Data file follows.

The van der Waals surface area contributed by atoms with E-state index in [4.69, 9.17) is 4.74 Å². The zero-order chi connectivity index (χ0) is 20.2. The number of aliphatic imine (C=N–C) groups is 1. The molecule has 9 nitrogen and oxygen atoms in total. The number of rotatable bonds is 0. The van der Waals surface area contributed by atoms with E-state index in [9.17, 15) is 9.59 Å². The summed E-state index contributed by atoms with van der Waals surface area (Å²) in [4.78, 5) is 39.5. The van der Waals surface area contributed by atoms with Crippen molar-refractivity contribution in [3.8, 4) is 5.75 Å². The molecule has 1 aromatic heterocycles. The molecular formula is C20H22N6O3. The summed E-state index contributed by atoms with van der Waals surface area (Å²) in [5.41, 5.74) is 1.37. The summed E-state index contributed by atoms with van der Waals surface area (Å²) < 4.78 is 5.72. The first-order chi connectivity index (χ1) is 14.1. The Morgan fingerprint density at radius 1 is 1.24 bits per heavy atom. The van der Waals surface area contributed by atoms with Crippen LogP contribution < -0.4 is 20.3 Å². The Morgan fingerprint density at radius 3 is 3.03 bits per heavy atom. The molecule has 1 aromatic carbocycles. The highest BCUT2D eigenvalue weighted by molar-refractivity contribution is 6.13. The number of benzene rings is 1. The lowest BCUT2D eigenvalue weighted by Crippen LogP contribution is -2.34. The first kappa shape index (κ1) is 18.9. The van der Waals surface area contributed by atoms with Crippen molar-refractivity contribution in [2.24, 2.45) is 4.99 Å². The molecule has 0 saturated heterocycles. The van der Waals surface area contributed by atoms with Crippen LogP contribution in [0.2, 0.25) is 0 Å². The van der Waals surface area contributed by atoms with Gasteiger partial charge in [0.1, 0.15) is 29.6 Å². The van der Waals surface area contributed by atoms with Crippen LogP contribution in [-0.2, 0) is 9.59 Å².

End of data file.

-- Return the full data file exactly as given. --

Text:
The van der Waals surface area contributed by atoms with E-state index in [4.69, 9.17) is 4.74 Å². The zero-order chi connectivity index (χ0) is 20.2. The number of aliphatic imine (C=N–C) groups is 1. The molecule has 9 nitrogen and oxygen atoms in total. The number of rotatable bonds is 0. The van der Waals surface area contributed by atoms with E-state index in [9.17, 15) is 9.59 Å². The summed E-state index contributed by atoms with van der Waals surface area (Å²) in [4.78, 5) is 39.5. The van der Waals surface area contributed by atoms with Crippen molar-refractivity contribution in [3.8, 4) is 5.75 Å². The molecule has 1 aromatic heterocycles. The molecular formula is C20H22N6O3. The summed E-state index contributed by atoms with van der Waals surface area (Å²) in [5.41, 5.74) is 1.37. The summed E-state index contributed by atoms with van der Waals surface area (Å²) < 4.78 is 5.72. The first-order chi connectivity index (χ1) is 14.1. The Morgan fingerprint density at radius 1 is 1.24 bits per heavy atom. The van der Waals surface area contributed by atoms with Crippen LogP contribution < -0.4 is 20.3 Å². The Morgan fingerprint density at radius 3 is 3.03 bits per heavy atom. The molecule has 1 aromatic carbocycles. The highest BCUT2D eigenvalue weighted by molar-refractivity contribution is 6.13. The number of benzene rings is 1. The lowest BCUT2D eigenvalue weighted by Crippen LogP contribution is -2.34. The first kappa shape index (κ1) is 18.9. The van der Waals surface area contributed by atoms with Crippen molar-refractivity contribution in [2.24, 2.45) is 4.99 Å². The molecule has 0 saturated heterocycles. The van der Waals surface area contributed by atoms with Crippen LogP contribution in [0.2, 0.25) is 0 Å². The van der Waals surface area contributed by atoms with Gasteiger partial charge in [0.1, 0.15) is 29.6 Å². The van der Waals surface area contributed by atoms with Crippen LogP contribution in [-0.2, 0) is 9.59 Å².